Taking the kids out to Halloween last night was an absolute blast. It's the first time all 3 of them have been old enough to dress up, and even my not-quite-two-year-old absolutely tore it up out there. (For the record, we had a horse [after a Batman costume malfunction], a Care Bear, and Princess Peach).
It was interesting to see the costumes this year. I felt like perhaps, at least in my neck of the woods, there was a little less anime, and a little more traditionalism this year. I'm not talking Raggedy Andy or anything, but there were X-Wing Pilots, police officers, firemen, knights, medieval ladies, pirates, and, of course, plenty of ghouls. I passed one kid who had a tremendous--and I mean, tremendous--Ghostbuster outfit on, who couldn't have been more than 11.
It's also interesting to see the comic book heroes that come out. No matter how many times they want to kill off heroes or re-invent them as "dark and edgy", everyone has an ideal of Superman, of Captain America, of Spiderman that doesn't change with comics trying to pander to middle-aged collectors instead of kids. I saw probably a half-dozen Captain America outfits in the span of an hour--who knew it'd be such a popular choice? Of course, Supes and Batman are classic choices.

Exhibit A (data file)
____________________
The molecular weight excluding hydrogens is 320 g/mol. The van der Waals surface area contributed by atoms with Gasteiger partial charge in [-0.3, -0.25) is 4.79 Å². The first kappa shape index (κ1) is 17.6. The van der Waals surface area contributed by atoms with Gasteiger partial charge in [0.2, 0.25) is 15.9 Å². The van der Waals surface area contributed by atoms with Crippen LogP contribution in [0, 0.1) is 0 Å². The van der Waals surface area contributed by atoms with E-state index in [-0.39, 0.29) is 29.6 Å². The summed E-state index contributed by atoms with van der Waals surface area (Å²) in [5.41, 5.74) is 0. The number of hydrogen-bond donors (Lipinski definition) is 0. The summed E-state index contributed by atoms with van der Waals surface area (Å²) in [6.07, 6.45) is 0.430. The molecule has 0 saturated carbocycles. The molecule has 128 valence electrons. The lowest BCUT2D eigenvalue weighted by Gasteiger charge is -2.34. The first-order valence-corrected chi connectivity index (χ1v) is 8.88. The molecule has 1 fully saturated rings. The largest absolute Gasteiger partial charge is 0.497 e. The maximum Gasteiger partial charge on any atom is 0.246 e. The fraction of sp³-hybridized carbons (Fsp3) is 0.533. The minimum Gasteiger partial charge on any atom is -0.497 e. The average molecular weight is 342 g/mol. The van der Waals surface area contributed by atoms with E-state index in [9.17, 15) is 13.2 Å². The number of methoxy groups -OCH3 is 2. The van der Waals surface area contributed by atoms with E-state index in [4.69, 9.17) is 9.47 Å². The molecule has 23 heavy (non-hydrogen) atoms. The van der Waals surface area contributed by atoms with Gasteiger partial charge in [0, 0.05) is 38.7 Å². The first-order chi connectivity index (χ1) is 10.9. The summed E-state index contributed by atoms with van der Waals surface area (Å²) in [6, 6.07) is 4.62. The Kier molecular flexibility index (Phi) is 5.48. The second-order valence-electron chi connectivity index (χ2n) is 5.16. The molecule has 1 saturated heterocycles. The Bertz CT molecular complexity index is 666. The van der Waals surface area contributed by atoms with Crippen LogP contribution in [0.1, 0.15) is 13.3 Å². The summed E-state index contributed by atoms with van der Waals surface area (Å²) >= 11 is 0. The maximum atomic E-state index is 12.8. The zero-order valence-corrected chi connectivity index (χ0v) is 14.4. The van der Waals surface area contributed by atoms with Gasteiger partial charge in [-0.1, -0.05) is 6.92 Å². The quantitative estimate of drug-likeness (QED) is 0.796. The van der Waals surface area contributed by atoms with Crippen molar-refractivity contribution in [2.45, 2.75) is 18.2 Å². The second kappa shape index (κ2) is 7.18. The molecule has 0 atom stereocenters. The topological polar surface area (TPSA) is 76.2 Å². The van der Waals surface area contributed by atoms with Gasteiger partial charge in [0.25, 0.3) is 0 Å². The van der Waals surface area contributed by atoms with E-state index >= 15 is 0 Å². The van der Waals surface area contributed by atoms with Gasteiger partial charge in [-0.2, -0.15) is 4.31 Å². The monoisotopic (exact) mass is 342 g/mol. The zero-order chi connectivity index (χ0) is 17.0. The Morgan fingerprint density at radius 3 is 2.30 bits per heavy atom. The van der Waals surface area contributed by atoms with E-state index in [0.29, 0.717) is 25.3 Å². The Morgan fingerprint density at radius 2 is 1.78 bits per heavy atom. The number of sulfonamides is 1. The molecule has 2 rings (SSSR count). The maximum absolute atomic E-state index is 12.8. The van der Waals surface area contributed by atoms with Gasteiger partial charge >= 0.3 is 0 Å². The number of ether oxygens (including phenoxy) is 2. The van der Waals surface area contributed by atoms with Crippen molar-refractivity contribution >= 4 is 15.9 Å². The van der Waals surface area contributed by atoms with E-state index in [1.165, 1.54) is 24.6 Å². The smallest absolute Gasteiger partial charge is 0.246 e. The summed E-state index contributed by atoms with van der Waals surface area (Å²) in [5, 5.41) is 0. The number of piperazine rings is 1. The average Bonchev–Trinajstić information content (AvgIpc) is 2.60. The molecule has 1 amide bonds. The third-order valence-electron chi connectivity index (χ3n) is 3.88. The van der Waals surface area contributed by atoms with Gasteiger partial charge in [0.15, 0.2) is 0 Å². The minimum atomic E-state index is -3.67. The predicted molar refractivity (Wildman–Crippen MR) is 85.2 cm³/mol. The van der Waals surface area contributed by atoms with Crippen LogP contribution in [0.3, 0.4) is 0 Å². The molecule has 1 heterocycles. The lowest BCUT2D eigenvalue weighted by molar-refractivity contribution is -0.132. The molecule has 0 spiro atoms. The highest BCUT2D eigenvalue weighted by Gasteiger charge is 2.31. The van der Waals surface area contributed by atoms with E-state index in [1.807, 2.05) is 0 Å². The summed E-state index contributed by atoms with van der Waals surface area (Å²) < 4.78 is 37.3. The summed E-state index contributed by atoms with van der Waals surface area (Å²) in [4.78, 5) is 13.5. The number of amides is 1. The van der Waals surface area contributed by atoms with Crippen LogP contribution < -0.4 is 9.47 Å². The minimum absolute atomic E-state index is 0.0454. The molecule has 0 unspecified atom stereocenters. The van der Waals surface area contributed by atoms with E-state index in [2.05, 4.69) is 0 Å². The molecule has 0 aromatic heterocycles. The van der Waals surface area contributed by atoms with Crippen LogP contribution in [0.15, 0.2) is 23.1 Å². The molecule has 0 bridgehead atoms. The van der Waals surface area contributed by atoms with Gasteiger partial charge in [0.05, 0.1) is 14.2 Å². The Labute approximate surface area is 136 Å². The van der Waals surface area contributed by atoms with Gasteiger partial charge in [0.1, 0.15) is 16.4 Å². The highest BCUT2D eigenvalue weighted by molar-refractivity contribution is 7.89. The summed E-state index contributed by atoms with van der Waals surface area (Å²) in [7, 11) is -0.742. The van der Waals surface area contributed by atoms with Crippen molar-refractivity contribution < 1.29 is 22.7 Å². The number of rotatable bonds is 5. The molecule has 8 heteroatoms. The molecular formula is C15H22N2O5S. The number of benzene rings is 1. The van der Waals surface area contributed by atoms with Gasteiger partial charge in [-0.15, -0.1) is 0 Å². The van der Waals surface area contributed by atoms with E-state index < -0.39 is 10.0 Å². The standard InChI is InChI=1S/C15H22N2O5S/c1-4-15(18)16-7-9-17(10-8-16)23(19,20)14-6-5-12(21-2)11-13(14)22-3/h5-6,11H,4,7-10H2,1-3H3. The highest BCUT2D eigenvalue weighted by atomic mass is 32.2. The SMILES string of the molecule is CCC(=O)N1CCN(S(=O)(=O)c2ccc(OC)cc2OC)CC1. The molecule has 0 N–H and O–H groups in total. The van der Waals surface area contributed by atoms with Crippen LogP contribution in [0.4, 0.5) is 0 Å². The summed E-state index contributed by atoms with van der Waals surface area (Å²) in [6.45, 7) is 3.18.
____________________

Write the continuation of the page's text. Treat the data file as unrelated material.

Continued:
Perhaps most blessedly, I did not see any Dragonball Z outfits. Nor did any child attempt to engage me in a 24-minute monologue before attacking me, or inform me that I had foolishly underestimated him, that he had only used 84.444444444445% of his power. It's the little blessings in life, you know?
Granted, this is one corner of my little section of Indiana, but it was sort of heartening for me. We always hear about how the cultural influences of the past twenty years aren't what they were, and that's true. It's part of the reason we have less standard full plate and longswords in our RPG books, and more unnecessarily spiked and buckled armor and ridiculously huge swords. But I do believe there's still an undercurrent of identifiable cultural concepts that span the AD&D generation with the 4e generation, so to speak. We hold more in common than we hold in differences.
Sure, you could subtitle this "Cranky 30-Year Old Pleased That Cultural References Are Not Totally Obsolescent", and that's a fair cop. But I like that on Halloween, regardless of age, we're all goblins, we're all ghosts, we're all Superman. And that's pretty neat.